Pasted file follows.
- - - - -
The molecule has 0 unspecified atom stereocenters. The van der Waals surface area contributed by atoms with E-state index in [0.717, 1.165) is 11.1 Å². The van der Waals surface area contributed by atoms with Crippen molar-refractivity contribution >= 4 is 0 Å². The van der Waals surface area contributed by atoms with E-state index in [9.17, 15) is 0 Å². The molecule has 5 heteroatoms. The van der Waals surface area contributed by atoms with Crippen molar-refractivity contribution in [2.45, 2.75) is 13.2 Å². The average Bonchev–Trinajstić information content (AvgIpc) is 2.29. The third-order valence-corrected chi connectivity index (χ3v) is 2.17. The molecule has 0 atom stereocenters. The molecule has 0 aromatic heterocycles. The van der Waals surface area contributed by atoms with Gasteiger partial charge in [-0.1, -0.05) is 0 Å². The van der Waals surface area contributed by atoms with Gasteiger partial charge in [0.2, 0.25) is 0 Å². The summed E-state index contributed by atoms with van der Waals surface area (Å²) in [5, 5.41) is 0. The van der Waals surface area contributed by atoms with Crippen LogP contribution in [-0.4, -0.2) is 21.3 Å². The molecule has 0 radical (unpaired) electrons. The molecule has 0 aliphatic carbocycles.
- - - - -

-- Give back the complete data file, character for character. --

The molecule has 0 unspecified atom stereocenters. The van der Waals surface area contributed by atoms with E-state index in [0.717, 1.165) is 11.1 Å². The van der Waals surface area contributed by atoms with Crippen molar-refractivity contribution >= 4 is 0 Å². The van der Waals surface area contributed by atoms with E-state index in [9.17, 15) is 0 Å². The molecule has 5 heteroatoms. The van der Waals surface area contributed by atoms with Crippen molar-refractivity contribution in [2.45, 2.75) is 13.2 Å². The average Bonchev–Trinajstić information content (AvgIpc) is 2.29. The third-order valence-corrected chi connectivity index (χ3v) is 2.17. The molecule has 0 atom stereocenters. The molecule has 0 aromatic heterocycles. The van der Waals surface area contributed by atoms with Gasteiger partial charge in [-0.1, -0.05) is 0 Å². The van der Waals surface area contributed by atoms with Gasteiger partial charge in [0.2, 0.25) is 0 Å². The summed E-state index contributed by atoms with van der Waals surface area (Å²) in [5, 5.41) is 0. The van der Waals surface area contributed by atoms with Crippen LogP contribution in [-0.4, -0.2) is 21.3 Å². The molecule has 0 radical (unpaired) electrons. The molecule has 0 aliphatic carbocycles.